Mark A. Carter

DOOMSDAY THEME in Science Fiction:

World famous Canadian Science Fiction writer Mark A. Carter revisits The Doomsday Theme and holds it up to scrutiny after all these years.

Back in 1981, I wrote and defended a Master of Arts thesis entitled: The Doomsday Theme in Science Fiction: a critical survey of the literature. It was something I simply had to write to get my paranoia about the end of mankind off of my chest. The literature was out there. I fully believed at that time that it was not a matter of if but of when.

And my most salient conclusion was that Science Fiction is predictive. But I fudged part of my conclusion because I couldn't admit the truth. I concluded that human kind has a 50 / 50 chance of survival. But what I couldn't admit at the time was that I saw no hope for us at all. Yikes. And my paranoia has returned or rather the validity of my thesis keeps recurring.

"You shall know the truth, and the truth shall make you mad." - Aldous Huxley


Image courtesy of Lars von Trier from his Science Fiction film: Melancholia.

Copyright © 2011 Zentropa, Canal +, arte France Cine´ma, and Sveriges Television.

Over the past thirty years I have blandly gone about my nebulous existence expecting the end to occur at any time. And frankly I'm surprised that we're still here. I expected us to get nuked in the eighties under Reagan. And only recently has information reached me that we almost did. I have always expected the Earth to get creamed by something. In my 2007 Science Fiction novel Hephzibah of Heaven, I wrote about asteroid Lucifer colliding with the Earth and ending all life. The film Melancholia (2011) by Lars von Trier reiterated the futility of such an event. And increasingly of late, we seem to have more than the usual number of rocky visitors or is it that we simply have more cameras everywhere catching these space rocks as they burn through our atmosphere? Or is this uptick the preamble to a major hit?

The SARS scare, the bird flu scares, the Ebola scare and the very real but utterly swept under the carpet AIDS epidemic that continues to kill millions around the world every year convinced me that the powers that be had turned to bio-weaponry to wipe us out and we wouldn't see ourselves surviving the twentieth century. Then 911 occurred and things turned to terrorism as the more likely excuse for human decimation on a potential scale that we had not seen before. But that never gelled either.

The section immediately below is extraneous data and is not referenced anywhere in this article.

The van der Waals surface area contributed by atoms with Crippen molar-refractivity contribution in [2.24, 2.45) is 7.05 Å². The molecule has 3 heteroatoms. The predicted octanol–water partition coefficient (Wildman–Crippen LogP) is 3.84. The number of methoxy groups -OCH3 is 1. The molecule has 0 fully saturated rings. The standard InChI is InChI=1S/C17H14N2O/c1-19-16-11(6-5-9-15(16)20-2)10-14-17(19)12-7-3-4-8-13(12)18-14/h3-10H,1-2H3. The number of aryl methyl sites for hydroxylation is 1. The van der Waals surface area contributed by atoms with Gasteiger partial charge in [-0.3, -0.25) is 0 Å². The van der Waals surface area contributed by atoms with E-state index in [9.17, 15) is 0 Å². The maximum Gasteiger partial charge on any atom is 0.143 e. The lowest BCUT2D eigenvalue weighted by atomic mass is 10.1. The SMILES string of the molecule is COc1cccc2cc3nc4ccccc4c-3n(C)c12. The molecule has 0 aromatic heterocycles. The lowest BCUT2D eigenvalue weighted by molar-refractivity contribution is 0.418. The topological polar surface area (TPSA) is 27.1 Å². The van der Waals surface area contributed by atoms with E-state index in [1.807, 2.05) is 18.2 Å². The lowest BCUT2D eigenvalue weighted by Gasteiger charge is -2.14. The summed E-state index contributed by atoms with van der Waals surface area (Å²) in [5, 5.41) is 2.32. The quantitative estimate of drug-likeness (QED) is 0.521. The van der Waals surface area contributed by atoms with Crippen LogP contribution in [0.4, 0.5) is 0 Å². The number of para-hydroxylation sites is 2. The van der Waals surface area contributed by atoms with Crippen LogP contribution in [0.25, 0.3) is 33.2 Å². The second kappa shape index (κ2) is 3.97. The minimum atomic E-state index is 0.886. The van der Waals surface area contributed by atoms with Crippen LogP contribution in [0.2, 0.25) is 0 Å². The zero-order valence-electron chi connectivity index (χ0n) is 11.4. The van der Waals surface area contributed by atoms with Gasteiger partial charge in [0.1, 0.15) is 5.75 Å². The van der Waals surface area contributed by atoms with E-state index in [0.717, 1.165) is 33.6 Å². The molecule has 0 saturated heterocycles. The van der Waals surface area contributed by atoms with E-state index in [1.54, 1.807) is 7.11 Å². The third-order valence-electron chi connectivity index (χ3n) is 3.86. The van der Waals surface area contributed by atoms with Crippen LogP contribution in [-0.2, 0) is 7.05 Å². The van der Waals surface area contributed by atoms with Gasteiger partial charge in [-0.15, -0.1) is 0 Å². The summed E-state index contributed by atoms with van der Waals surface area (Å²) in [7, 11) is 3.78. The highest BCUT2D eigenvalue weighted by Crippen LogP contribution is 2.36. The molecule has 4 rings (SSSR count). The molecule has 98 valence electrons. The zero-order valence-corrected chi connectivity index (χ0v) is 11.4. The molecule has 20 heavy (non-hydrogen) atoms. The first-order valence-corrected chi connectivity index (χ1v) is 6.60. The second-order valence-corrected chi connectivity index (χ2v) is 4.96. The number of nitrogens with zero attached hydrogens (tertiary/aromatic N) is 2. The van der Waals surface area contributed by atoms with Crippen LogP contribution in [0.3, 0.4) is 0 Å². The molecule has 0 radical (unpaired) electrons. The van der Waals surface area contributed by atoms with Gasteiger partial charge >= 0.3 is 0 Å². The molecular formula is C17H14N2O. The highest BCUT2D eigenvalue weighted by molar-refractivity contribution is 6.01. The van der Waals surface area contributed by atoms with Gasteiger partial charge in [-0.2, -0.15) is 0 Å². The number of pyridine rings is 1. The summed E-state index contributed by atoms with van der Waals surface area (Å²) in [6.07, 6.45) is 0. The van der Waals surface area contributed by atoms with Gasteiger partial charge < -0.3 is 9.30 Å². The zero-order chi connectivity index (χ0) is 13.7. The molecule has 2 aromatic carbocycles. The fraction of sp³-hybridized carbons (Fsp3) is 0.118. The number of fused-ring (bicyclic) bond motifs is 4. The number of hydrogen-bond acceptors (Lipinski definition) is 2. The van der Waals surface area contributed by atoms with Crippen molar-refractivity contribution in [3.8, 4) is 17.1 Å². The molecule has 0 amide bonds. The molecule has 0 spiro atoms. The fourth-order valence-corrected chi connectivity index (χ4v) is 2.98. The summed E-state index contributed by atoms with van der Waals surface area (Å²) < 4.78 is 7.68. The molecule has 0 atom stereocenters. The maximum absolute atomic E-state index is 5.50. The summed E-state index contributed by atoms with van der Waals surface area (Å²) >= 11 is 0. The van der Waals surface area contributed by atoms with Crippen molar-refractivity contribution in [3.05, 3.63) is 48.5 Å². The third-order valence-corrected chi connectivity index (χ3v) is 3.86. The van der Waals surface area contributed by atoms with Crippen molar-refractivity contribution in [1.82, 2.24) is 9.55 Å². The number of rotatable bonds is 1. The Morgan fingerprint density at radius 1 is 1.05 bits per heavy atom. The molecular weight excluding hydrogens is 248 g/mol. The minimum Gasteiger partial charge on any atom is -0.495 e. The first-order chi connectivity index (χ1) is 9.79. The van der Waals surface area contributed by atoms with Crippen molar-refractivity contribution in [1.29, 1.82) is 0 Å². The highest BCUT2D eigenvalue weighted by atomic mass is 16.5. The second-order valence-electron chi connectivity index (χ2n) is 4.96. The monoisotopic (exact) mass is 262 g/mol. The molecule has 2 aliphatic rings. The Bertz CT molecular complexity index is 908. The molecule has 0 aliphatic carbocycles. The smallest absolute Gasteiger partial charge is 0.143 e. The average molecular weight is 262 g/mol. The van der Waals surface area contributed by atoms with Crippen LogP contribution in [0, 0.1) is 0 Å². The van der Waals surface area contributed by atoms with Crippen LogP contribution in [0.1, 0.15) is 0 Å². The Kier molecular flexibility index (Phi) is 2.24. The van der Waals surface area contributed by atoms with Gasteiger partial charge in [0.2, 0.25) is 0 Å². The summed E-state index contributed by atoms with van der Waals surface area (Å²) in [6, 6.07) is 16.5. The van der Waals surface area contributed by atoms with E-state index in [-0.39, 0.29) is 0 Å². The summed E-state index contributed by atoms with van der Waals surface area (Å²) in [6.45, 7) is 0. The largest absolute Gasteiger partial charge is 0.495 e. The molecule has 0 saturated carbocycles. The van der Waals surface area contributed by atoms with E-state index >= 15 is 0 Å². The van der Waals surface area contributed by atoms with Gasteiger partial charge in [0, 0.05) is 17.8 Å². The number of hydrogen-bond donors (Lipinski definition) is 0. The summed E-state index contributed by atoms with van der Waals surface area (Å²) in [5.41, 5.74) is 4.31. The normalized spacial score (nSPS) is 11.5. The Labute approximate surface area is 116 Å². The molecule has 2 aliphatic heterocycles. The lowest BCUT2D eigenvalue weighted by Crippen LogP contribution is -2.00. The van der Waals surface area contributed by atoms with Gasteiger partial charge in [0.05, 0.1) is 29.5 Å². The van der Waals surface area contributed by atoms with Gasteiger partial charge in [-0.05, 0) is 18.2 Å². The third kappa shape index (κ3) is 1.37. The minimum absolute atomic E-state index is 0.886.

But the question that I began to ask is this: Would the powers that be inform us if the end was neigh? I doubt it. They would be safe in their deep, hardened, fully supplied bunkers hiding like cockroaches well in advance of the cataclysm, and remain there for years, if need be, while we faced the horror of atomic devastation, or killer asteroid, or solar flare and the nuclear winter that followed. Why? Well, we are expandable. We are the hoi polloi, the average people, the riff raff, the toilers, the workers. And besides, the world is overcrowded anyway. So, to the powers that be, we are better off gone. And while they are underground all snug in their beds, like The Night before Christmas, we would perish like insects hitting the electrified grid of a bug zapper. I don't know about you, but that pisses me off. Perhaps it pisses you off too. And we voted for these guys.

Over the past few months I have visited Suspicious0bservers every morning to watch Ben Davidson touch upon the latest Cosmopoetic, Geopoetic and Homopoetic happenings in his 4 Minute News. And his occasional mentions of a celestial kill shot sends shivers through me because, as in the Science Fiction film Knowing (2009) by Alex Proyas we do indeed receive the lethal kill shot that fries Earth. Do I smell burning hair? To me, knowing that Science Fiction is predictive continues to be unsettling. If a giant meteor or planet doesn't collide with us, then our sun will simply have indigestion one day, send a coronal mass ejection in our direction, and it will be adios muchachos. As banal as scientists and Science Fiction writers make it sound, and everyone keeps saying it of late, as in the Science Fiction film Armageddon (1998) by Michael Bay, where the NASA official says: "It isn't a matter of if. It's a matter of when," the futility of our demise saddens me deeply. And it alarms me. And it raises the question: What are we doing about it? Is there anything we can do about it? And where the Hell is our space program when we need it to get us out of Dodge if and when disaster beckons?

Is it my imagination or are we still in the sixties in terms of our space program? Being able to put a mere handful of astronauts into space at one time just doesn't cut it when the survival of billions is involved. Sure we have faster computers, but we have returned to capsules. Where is the innovation? Where are the alternative technologies that we once talked about to propel thousands of people into space at a time? This Chinese rocket technology that we use to launch everything into space has been around for ten thousand years. Give me a break. It's great for sky rockets and for warfare, but it is limited when it comes to propelling anything substantial through our atmosphere. I cannot believe that NASA is the only program going out there and that a return to capsule technology for the future Orion mission is as good as it gets. It is so incredulously stupid that I cannot believe it is true. Personally, I hope it is part of the magic trick, part of the scam, part of the redirection to distract us from the truth. And the truth may very well be that a spaceship is being built in secret by the rich and the powerful, the politicians, and the Illuminati to whisk them away before an Extinction Level Event occurs.

The truth may be similar to what I wrote in Hephzibah of Heaven. The following is an excerpt:

The construction of spaceship Noah was the best kept secret of the middle twenty-first century. Noah was an ark. Its purpose was to store every major life form on Earth considered suitable for reintroduction into Earth's biosphere, out of harm's way, in case disaster struck on a global scale, in case the planet faced an Extinction Level Event. Ironically, the selection process itself brought about a mass extinction of sorts. It reduced the forty million available species of life on Earth down to one hundred forty-four thousand samples, including its precious human cargo.